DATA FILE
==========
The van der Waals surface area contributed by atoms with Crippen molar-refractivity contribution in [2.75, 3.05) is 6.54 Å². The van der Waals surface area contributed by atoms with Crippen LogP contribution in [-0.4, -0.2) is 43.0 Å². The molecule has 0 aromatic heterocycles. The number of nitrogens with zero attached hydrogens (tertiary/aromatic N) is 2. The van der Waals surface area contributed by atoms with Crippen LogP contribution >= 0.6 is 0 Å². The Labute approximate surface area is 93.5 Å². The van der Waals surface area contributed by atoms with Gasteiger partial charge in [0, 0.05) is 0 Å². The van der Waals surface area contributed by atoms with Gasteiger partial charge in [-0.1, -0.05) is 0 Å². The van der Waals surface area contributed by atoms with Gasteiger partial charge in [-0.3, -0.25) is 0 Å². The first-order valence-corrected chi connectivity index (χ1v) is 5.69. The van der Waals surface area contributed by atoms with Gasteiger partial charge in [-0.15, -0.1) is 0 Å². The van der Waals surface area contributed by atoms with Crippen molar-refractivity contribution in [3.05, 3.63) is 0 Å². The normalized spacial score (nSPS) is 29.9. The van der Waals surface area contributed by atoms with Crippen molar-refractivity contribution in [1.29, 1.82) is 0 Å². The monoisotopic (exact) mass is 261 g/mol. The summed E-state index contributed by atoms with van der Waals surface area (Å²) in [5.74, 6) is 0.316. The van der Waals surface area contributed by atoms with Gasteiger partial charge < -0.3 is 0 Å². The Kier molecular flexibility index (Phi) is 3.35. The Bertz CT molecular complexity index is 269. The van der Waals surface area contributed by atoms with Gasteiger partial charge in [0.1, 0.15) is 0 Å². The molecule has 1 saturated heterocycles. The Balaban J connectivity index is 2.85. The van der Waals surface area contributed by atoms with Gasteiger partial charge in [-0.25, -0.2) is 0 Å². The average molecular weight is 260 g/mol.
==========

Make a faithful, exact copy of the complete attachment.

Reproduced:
The van der Waals surface area contributed by atoms with Crippen molar-refractivity contribution in [2.75, 3.05) is 6.54 Å². The van der Waals surface area contributed by atoms with Crippen LogP contribution in [-0.4, -0.2) is 43.0 Å². The molecule has 0 aromatic heterocycles. The number of nitrogens with zero attached hydrogens (tertiary/aromatic N) is 2. The van der Waals surface area contributed by atoms with Crippen LogP contribution >= 0.6 is 0 Å². The Labute approximate surface area is 93.5 Å². The van der Waals surface area contributed by atoms with Gasteiger partial charge in [0, 0.05) is 0 Å². The van der Waals surface area contributed by atoms with Gasteiger partial charge in [-0.1, -0.05) is 0 Å². The van der Waals surface area contributed by atoms with Gasteiger partial charge in [-0.3, -0.25) is 0 Å². The first-order valence-corrected chi connectivity index (χ1v) is 5.69. The van der Waals surface area contributed by atoms with Gasteiger partial charge in [-0.15, -0.1) is 0 Å². The van der Waals surface area contributed by atoms with Crippen molar-refractivity contribution in [3.05, 3.63) is 0 Å². The normalized spacial score (nSPS) is 29.9. The van der Waals surface area contributed by atoms with Crippen molar-refractivity contribution in [1.29, 1.82) is 0 Å². The monoisotopic (exact) mass is 261 g/mol. The summed E-state index contributed by atoms with van der Waals surface area (Å²) in [5.74, 6) is 0.316. The van der Waals surface area contributed by atoms with Gasteiger partial charge < -0.3 is 0 Å². The Kier molecular flexibility index (Phi) is 3.35. The Bertz CT molecular complexity index is 269. The van der Waals surface area contributed by atoms with Gasteiger partial charge in [0.1, 0.15) is 0 Å². The molecule has 1 saturated heterocycles. The Balaban J connectivity index is 2.85. The van der Waals surface area contributed by atoms with Gasteiger partial charge in [-0.25, -0.2) is 0 Å². The average molecular weight is 260 g/mol.